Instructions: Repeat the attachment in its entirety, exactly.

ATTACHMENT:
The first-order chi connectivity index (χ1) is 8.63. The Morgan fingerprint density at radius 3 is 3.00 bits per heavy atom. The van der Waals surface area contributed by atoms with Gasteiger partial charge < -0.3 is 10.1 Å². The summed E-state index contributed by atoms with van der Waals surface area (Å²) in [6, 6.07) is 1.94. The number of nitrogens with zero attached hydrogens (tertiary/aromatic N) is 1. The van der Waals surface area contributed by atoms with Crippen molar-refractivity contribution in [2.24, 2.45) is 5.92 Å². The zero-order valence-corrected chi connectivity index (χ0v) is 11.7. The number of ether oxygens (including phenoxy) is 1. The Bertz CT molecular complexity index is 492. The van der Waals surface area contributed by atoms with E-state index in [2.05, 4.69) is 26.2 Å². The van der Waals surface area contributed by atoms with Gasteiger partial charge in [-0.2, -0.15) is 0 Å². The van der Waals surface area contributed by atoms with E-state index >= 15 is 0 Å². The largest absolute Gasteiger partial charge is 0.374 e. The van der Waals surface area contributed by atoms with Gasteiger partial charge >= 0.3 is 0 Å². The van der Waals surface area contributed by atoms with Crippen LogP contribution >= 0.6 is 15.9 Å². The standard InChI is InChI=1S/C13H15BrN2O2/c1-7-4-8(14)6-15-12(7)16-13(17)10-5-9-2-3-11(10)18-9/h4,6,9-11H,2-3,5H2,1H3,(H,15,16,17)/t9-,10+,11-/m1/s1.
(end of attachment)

The first-order chi connectivity index (χ1) is 8.63. The Morgan fingerprint density at radius 3 is 3.00 bits per heavy atom. The van der Waals surface area contributed by atoms with Gasteiger partial charge < -0.3 is 10.1 Å². The summed E-state index contributed by atoms with van der Waals surface area (Å²) in [6, 6.07) is 1.94. The number of nitrogens with zero attached hydrogens (tertiary/aromatic N) is 1. The van der Waals surface area contributed by atoms with Crippen molar-refractivity contribution in [2.24, 2.45) is 5.92 Å². The zero-order valence-corrected chi connectivity index (χ0v) is 11.7. The number of ether oxygens (including phenoxy) is 1. The Bertz CT molecular complexity index is 492. The van der Waals surface area contributed by atoms with E-state index in [2.05, 4.69) is 26.2 Å². The van der Waals surface area contributed by atoms with Gasteiger partial charge in [-0.2, -0.15) is 0 Å². The van der Waals surface area contributed by atoms with E-state index >= 15 is 0 Å². The largest absolute Gasteiger partial charge is 0.374 e. The van der Waals surface area contributed by atoms with Gasteiger partial charge >= 0.3 is 0 Å². The van der Waals surface area contributed by atoms with Crippen LogP contribution >= 0.6 is 15.9 Å². The standard InChI is InChI=1S/C13H15BrN2O2/c1-7-4-8(14)6-15-12(7)16-13(17)10-5-9-2-3-11(10)18-9/h4,6,9-11H,2-3,5H2,1H3,(H,15,16,17)/t9-,10+,11-/m1/s1.